Vernon is a hardworking, responsible man, who works as a ramp attendant at San Francisco International Airport (SFO) and lived in a room he rented at the Christie Hotel in South San Francisco. His world fell apart when the building he lived in went up in flames during an electrical fire. Everything he owned was destroyed by the fire. With no place to go and nothing but the clothes on his back, Vernon was thankful to be alive, but he knew he needed help.
Homelessness was a new concept for Vernon. He had always had a steady job and income, but the financial losses from the fire quickly rendered him without any savings. In partnership with local agencies, Samaritan House was able to place Vernon and other victims displaced by the fire at Safe Harbor Shelter.
Vernon lived at Safe Harbor for six months while he continued to work and save money to find a new home and to provide financial support for his son who lives with his mother in New York. Vernon says that of all the things he’s proud of in his life, his son is first among them.
Last month, Vernon’s case manager recommended him for a three year housing subsidy through the San Mateo County Housing Authority. The subsidy was quickly awarded and, with the help of his case manager, he was able to find an apartment he could afford.
He received financial support from Samaritan House for his move-in costs, and he recently received the keys to his new home. On Labor Day weekend, Vernon was filled with pride when his son flew out to visit him and stay with him in his new apartment. They cooked together, visited the sights of the city and had wonderful time. With a renewed sense of optimism, Vernon is confident that, his future is going to be a bright one!
Last Friday night, in the sleepy little town of San Mateo, on a street like any other, the League of New Samaritans gathered at a secret… cinema! The Leaguers were in for a night of movie magic under the stars and the cinema was well equipped with wine, beer, and hors d’ oeuvres! Laughter escaped out onto the street as The League ate, drank, networked and watched a warm, uplifting film about overcoming adversity. All proceeds from this event benefit Samaritan House’s Safe Harbor Shelter, which provides more than 32,000 nights of safe, warm sleep for San Mateo County’s homeless each year.
Are you a 21 to 40-something who wants to help your neighbors living in poverty? If so, join The League of New Samaritans, Samaritan House’s new young professionals group! The League is a group of young people, brought together by a common commitment: to support Samaritan House and all the incredible services and resources they provide to those in need in our community.
All are welcome at The League’s quarterly social events, ranging from happy hours, to picnics, to outdoor movies. Each event provides a great opportunity to learn more about how you can help someone who is hungry, homeless, or without healthcare, while networking, meeting new young professionals in the area, and enjoying an evening out. But, only members are invited to a yearly heroes-only soiree and have access to perks and discounts associated with membership. JOIN NOW!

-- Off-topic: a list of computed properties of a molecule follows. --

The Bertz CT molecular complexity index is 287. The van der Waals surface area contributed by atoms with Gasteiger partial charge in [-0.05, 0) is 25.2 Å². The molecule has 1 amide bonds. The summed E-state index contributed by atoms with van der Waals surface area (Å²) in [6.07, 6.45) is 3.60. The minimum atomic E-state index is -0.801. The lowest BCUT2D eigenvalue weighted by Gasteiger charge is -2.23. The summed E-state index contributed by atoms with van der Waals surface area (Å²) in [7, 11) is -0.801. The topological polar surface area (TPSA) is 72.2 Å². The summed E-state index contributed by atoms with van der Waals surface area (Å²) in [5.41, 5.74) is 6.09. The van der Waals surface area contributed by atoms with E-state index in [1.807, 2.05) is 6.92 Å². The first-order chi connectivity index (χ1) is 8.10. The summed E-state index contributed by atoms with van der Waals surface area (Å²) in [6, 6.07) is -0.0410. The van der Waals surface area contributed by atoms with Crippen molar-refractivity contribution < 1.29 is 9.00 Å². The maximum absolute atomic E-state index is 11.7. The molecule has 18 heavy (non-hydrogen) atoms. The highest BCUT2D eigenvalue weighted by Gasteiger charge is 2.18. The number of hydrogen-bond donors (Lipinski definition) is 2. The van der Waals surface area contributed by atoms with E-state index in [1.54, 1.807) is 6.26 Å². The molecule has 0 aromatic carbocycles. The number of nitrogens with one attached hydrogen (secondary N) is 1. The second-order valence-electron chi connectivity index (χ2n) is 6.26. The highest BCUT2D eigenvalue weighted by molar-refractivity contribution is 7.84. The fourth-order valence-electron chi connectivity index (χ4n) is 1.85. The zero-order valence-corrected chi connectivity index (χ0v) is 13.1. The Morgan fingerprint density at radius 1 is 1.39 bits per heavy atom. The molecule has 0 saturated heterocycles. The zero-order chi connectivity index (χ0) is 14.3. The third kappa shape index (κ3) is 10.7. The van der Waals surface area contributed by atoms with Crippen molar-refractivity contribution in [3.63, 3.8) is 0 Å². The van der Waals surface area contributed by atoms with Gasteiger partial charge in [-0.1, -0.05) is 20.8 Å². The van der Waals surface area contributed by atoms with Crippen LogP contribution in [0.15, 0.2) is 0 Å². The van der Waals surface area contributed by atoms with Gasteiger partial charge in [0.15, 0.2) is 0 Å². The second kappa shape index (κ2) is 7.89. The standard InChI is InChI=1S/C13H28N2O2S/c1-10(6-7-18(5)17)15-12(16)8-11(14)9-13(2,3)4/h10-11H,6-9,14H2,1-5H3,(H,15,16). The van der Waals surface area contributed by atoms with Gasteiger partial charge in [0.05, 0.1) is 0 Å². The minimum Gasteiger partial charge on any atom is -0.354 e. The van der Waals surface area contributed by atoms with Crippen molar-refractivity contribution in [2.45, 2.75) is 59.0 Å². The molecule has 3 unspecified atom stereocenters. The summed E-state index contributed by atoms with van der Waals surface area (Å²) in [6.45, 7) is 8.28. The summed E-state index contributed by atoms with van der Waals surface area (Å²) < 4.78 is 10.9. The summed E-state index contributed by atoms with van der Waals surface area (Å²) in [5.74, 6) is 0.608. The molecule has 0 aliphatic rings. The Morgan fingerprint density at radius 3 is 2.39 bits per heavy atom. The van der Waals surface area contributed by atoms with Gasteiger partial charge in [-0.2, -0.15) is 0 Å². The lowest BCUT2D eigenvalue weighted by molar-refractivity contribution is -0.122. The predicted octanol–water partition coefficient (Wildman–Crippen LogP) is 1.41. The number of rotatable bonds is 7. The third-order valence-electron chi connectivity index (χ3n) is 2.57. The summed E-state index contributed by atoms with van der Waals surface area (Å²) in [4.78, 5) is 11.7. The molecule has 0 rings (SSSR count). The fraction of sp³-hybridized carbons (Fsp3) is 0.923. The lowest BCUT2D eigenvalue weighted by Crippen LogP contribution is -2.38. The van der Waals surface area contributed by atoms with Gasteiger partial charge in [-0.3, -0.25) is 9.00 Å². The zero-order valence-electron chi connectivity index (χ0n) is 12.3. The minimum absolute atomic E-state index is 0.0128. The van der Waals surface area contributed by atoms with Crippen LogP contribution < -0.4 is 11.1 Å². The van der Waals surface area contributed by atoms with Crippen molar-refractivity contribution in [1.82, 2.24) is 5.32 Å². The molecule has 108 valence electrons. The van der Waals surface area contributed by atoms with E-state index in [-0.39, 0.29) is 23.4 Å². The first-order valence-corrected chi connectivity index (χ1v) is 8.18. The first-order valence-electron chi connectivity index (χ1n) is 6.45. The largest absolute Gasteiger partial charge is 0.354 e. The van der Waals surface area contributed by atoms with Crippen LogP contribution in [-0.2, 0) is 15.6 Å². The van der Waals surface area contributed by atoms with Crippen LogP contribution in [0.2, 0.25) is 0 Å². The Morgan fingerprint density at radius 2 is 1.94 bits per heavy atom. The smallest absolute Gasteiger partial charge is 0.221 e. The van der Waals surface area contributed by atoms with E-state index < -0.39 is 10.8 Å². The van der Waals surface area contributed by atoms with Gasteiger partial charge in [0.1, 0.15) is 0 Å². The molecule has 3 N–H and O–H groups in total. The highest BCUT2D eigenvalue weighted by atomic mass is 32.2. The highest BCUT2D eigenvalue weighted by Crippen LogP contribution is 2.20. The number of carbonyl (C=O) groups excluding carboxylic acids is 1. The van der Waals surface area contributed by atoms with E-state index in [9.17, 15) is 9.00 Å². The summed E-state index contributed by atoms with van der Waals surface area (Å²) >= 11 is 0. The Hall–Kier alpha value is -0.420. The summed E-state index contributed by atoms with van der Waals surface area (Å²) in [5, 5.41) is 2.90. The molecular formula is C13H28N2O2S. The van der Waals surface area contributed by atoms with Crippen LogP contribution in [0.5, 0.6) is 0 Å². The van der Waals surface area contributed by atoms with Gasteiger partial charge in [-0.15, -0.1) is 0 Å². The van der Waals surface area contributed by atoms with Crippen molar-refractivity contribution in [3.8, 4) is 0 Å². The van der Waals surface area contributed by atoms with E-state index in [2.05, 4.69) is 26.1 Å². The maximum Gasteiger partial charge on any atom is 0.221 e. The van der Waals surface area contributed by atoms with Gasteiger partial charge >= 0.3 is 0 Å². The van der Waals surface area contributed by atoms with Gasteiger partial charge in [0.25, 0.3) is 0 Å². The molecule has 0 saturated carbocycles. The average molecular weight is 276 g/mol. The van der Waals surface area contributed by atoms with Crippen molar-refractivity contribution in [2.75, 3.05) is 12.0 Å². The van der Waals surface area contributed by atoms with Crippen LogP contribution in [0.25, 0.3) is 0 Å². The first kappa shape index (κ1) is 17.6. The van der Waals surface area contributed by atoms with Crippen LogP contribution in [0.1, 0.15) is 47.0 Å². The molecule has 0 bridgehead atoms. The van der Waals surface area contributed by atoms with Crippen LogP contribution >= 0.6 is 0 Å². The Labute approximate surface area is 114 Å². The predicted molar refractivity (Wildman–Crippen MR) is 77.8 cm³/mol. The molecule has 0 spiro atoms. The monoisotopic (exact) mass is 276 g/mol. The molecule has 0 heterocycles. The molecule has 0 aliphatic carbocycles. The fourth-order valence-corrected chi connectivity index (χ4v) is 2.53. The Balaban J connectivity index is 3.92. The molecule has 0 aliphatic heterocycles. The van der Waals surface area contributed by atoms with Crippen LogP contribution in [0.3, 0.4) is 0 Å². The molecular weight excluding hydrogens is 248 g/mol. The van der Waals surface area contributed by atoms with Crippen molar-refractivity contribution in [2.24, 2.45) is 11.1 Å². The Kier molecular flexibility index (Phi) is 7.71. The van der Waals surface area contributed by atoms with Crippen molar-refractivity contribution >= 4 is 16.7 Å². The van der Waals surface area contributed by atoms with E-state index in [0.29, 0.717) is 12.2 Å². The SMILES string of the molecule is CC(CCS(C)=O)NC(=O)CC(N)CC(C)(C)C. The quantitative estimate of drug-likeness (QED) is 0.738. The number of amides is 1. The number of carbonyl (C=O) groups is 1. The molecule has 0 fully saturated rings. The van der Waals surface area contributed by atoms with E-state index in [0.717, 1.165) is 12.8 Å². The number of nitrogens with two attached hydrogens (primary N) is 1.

Contact Lisa Wheeler at 650-523-0809 or email@example.com for more information.
Follow The League of New Samaritans on Instagram and don’t miss a second of the fun: https://www.instagram.com/the_league_of_new_samaritans/
In an innovative collaboration with our partners at Second Harvest food bank, Samaritan House has opened Food Pharmacies at our two Free Healthcare Clinics. Our volunteer physicians write “prescriptions” for low-income patients who have diabetes. Then, the patients are able to fill those prescriptions right on-site at our Food Pharmacies. Deepest thanks to Second Harvest Food Bank for keeping both pharmacies stocked with fresh produce and other healthy foods. Our Food Pharmacies are thought to be the first of their kind in California.
Hear about it from the innovators themselves in this excellent interview, now airing on Pen Voice!
<iframe src=”https://player.vimeo.com/video/179386538″ width=”640″ height=”360″ frameborder=”0″ webkitallowfullscreen mozallowfullscreen allowfullscreen></iframe>
<p><a href=”https://vimeo.com/179386538″>Pen Voice – 253 – Food Pharmacy</a> from <a href=”https://vimeo.com/peninsulatv”>Peninsula TV</a> on <a href=”https://vimeo.com”>Vimeo</a>.</p>
Host Dani Gasparini talks with Bart Charlow, CEO of Samaritan House, and Kathy Jackson, CEO of Second Harvest Food Bank, about their partnership to form a Food Pharmacy.
Medical & Dental Clinics Hours and Operation
Free Clinic of San Mateo
19 W. 39th Ave., San Mateo, CA 94403 Map
Hours by appointment only/initial referral from a Case Manager: Contact at 650-347-3648.
Mon. – Fri. 9 a.m.- 12 p.m. and 1 p.m.- 4 p.m.
Mon evening 6:30 – 9 p.m.
Third Wednesday evening of the month, 7 – 9 p.m.
Free Clinic of Redwood City
114 Fifth Ave., Redwood City, CA 94063 Map
Hours by appointment only/initial prequalification by the Redwood City Medical Clinic Coordinator: Contact at 650-341-4081 ext. 4005.
Mon. – Fri. 9 a.m.- 12:30 p.m. and 1:30 – 5 p.m.
One Wednesday evening per month, 5 – 8:30 p.m.